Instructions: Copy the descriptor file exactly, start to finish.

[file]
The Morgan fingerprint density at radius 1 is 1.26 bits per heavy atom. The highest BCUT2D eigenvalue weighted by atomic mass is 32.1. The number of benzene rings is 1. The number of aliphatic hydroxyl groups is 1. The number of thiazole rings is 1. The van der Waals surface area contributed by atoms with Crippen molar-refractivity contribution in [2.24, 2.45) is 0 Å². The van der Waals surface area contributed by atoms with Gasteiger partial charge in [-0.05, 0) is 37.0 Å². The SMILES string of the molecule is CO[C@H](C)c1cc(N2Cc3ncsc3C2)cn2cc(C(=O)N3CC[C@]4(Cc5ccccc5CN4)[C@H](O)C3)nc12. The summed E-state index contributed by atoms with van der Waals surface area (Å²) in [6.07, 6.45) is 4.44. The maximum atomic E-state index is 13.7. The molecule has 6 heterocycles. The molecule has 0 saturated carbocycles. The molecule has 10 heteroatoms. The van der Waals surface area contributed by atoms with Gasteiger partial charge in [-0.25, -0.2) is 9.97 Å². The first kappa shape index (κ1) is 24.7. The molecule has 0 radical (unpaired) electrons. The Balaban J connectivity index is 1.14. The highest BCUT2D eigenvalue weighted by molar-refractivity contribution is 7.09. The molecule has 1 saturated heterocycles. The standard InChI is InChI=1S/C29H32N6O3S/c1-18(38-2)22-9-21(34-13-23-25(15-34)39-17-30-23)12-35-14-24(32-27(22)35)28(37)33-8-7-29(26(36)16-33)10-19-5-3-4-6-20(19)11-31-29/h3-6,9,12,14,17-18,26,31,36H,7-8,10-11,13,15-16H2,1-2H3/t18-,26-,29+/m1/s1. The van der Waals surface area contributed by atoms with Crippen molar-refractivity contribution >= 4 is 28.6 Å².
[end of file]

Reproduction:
The Morgan fingerprint density at radius 1 is 1.26 bits per heavy atom. The highest BCUT2D eigenvalue weighted by atomic mass is 32.1. The number of benzene rings is 1. The number of aliphatic hydroxyl groups is 1. The number of thiazole rings is 1. The van der Waals surface area contributed by atoms with Crippen molar-refractivity contribution in [2.24, 2.45) is 0 Å². The van der Waals surface area contributed by atoms with Gasteiger partial charge in [-0.05, 0) is 37.0 Å². The SMILES string of the molecule is CO[C@H](C)c1cc(N2Cc3ncsc3C2)cn2cc(C(=O)N3CC[C@]4(Cc5ccccc5CN4)[C@H](O)C3)nc12. The summed E-state index contributed by atoms with van der Waals surface area (Å²) in [6.07, 6.45) is 4.44. The maximum atomic E-state index is 13.7. The molecule has 6 heterocycles. The molecule has 0 saturated carbocycles. The molecule has 10 heteroatoms. The van der Waals surface area contributed by atoms with Gasteiger partial charge in [-0.25, -0.2) is 9.97 Å². The first kappa shape index (κ1) is 24.7. The molecule has 0 radical (unpaired) electrons. The Balaban J connectivity index is 1.14. The highest BCUT2D eigenvalue weighted by molar-refractivity contribution is 7.09. The molecule has 1 saturated heterocycles. The standard InChI is InChI=1S/C29H32N6O3S/c1-18(38-2)22-9-21(34-13-23-25(15-34)39-17-30-23)12-35-14-24(32-27(22)35)28(37)33-8-7-29(26(36)16-33)10-19-5-3-4-6-20(19)11-31-29/h3-6,9,12,14,17-18,26,31,36H,7-8,10-11,13,15-16H2,1-2H3/t18-,26-,29+/m1/s1. The van der Waals surface area contributed by atoms with Crippen molar-refractivity contribution >= 4 is 28.6 Å².